Partial Policy Implementation and Policy Failure
Empirically, policy failure may be attributed to heterogeneity of factors such as delayed resource allocation, wrong implementation method, problem not well defined, policy implementers or street-level bureaucrats not involved in the policy design hence their discretions at the implementation stage work against attainment of policy objectives.
Per the arrangements put in place for implementing the 54 medicine policy, some 16 selected pharmaceutical companies are required to supply the selected medicines to the Regional Medical Stores.
As indicated earlier, the health facilities cannot procure these medications from any other source apart from the RMS.
It is sad to observe, contrariwise to this structured arrangement also called the Blanket Purchase Agreement (BPA) that the 54 selected essential medications have been in short supplies at the public hospitals as a result of the policy because each of the 10 RMS does not have stock. It can be logically inferred therefore that the RMSs do not equally get enough supplies from the 16 selected pharmaceutical companies. These artificial shortage of the 54 essential medicines does not only work against the beauty of the policy and its main objective but can also lead to preventable deaths or much cost for the patients to treat the disease conditions those medicines cure or treat. If so, where lies the intended value in cutting down the prices of those medicines by 30%?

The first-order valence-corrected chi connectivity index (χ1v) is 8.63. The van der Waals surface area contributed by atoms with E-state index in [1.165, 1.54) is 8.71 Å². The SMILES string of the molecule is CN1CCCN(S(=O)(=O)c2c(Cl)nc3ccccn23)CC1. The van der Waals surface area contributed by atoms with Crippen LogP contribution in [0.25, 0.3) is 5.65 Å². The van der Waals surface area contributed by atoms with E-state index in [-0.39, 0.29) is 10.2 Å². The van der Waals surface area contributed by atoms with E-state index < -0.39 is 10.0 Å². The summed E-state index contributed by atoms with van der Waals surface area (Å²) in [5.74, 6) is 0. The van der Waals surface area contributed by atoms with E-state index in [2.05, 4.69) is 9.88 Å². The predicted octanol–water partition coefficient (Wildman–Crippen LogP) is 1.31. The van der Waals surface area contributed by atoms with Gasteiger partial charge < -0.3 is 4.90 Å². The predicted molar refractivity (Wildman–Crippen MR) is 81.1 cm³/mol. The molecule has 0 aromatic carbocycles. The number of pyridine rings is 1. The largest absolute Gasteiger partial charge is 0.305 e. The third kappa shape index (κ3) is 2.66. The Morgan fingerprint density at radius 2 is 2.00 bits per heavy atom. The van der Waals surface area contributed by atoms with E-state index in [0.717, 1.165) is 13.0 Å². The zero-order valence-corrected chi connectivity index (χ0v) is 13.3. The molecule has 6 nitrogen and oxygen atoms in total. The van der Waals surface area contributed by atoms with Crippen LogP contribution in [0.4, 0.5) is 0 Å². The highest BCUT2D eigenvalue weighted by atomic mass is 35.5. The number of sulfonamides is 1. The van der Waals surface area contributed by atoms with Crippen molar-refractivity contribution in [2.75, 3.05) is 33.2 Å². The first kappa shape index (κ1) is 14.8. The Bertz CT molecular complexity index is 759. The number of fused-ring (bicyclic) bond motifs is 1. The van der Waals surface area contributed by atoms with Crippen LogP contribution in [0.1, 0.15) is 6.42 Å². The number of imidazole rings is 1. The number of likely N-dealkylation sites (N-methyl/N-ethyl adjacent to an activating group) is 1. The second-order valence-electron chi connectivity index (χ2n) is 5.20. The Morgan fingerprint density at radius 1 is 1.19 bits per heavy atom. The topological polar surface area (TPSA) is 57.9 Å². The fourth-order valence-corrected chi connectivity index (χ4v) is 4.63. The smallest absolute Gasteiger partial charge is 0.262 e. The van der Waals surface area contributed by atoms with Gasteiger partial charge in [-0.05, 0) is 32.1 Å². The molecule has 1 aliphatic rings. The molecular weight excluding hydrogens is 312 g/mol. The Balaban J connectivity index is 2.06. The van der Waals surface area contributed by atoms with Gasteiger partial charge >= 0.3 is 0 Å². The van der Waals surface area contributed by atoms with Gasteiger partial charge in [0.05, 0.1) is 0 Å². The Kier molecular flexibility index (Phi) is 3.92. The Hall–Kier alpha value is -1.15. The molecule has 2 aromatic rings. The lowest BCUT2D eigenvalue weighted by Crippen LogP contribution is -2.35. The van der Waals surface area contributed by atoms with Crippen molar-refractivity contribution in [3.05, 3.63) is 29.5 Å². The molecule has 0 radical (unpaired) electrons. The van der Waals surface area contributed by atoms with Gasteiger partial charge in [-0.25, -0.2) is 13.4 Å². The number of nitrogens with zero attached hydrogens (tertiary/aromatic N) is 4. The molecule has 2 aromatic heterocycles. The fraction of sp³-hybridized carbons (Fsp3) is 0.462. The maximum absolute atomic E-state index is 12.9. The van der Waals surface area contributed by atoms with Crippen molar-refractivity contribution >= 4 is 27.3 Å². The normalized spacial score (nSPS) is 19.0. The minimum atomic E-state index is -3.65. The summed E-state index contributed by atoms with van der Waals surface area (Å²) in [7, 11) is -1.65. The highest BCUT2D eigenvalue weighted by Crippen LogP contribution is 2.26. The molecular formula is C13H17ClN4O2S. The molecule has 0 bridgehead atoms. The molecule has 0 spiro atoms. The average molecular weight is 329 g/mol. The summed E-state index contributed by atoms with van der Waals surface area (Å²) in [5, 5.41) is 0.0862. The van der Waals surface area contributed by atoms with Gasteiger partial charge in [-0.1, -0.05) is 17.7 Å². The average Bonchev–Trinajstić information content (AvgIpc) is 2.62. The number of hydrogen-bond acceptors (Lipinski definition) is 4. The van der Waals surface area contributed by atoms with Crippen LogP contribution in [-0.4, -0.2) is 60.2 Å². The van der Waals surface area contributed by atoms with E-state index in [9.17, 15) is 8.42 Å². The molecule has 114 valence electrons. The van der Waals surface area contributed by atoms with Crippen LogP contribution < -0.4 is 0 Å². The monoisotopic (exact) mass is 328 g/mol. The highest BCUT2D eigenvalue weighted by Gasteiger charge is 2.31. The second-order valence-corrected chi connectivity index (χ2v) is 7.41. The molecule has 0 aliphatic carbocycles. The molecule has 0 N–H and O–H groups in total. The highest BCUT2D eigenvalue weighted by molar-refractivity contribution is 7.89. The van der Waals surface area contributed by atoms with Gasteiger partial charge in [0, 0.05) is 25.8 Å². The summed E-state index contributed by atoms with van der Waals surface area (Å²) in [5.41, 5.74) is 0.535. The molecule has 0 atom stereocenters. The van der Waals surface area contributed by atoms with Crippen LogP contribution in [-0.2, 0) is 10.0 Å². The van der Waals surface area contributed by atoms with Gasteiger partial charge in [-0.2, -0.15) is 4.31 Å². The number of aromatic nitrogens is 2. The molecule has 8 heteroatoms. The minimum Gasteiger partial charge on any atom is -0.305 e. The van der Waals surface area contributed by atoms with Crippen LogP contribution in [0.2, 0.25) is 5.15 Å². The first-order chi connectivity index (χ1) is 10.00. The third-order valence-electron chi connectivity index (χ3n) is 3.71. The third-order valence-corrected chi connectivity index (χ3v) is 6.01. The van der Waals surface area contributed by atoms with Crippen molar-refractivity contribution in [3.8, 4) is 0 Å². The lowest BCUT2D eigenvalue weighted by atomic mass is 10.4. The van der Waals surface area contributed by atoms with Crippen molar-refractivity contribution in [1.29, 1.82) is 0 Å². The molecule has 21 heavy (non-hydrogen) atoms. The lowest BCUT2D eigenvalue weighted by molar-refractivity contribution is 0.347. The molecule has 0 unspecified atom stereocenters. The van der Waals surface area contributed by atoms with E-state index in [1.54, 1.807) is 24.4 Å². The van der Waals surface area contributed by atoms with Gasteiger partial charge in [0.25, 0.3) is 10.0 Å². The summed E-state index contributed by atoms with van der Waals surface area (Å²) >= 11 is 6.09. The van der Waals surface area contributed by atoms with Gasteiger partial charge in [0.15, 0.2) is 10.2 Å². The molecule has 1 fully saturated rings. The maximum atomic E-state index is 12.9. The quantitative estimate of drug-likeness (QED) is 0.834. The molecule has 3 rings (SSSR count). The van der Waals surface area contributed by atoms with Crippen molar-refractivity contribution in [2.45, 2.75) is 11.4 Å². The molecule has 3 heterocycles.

Another implication is that the policy implementers at the health facility may be compelled to use their discretions contrary to the policy directives and stock the medications to prevent badmouthing by the patients. As it is now, authorities of public hospitals are facing the wrath of patients for the former’s failure to dispense basic medications like plain paracetamol, folic acid, ORS etc to patients. If this is not an alarming and a frustrating situation, then what should it be called? The preventable shortage of the selected medications at public hospital dispensaries leads to conundrum between the patients and the frontline workers at the pharmacies because the hospital pharmacies have been unable to serve prescriptions containing the protected medications.
Naturally, it behooves one who critiques a policy or an arrangement to equally propose alternative solutions to dealing with the problem at hand. I will therefore attempt some recommendations.
Methinks in order to forestall the total failure of the 54 medicine policy, the MOH should:
1. Focus on the timely supply of the medicines to the RMS.
2. Permit the RMS or the facilities to replenish stock from private suppliers when necessary.
3. Even remove the policy to restore the old procurement arrangement in place for these medicines.
It has been established empirically that most public policies in Africa fail at the point of implementation. It is thus the duty of policymakers to attach seriousness to policy implementation just as they do to Policymaking. Again, street-level bureaucrats implementing policy must be involved right from the agenda setting stage of public policy.
Until then, one can only hope that the MOH will reason with the writer so as to forestall artificial shortages of such essential medicines at our public hospitals. TO say the 54 selected medicines are essential alone means a lot to quality healthcare delivery with Universal Health Coverage in mind.
Source: Philip Afeti Korto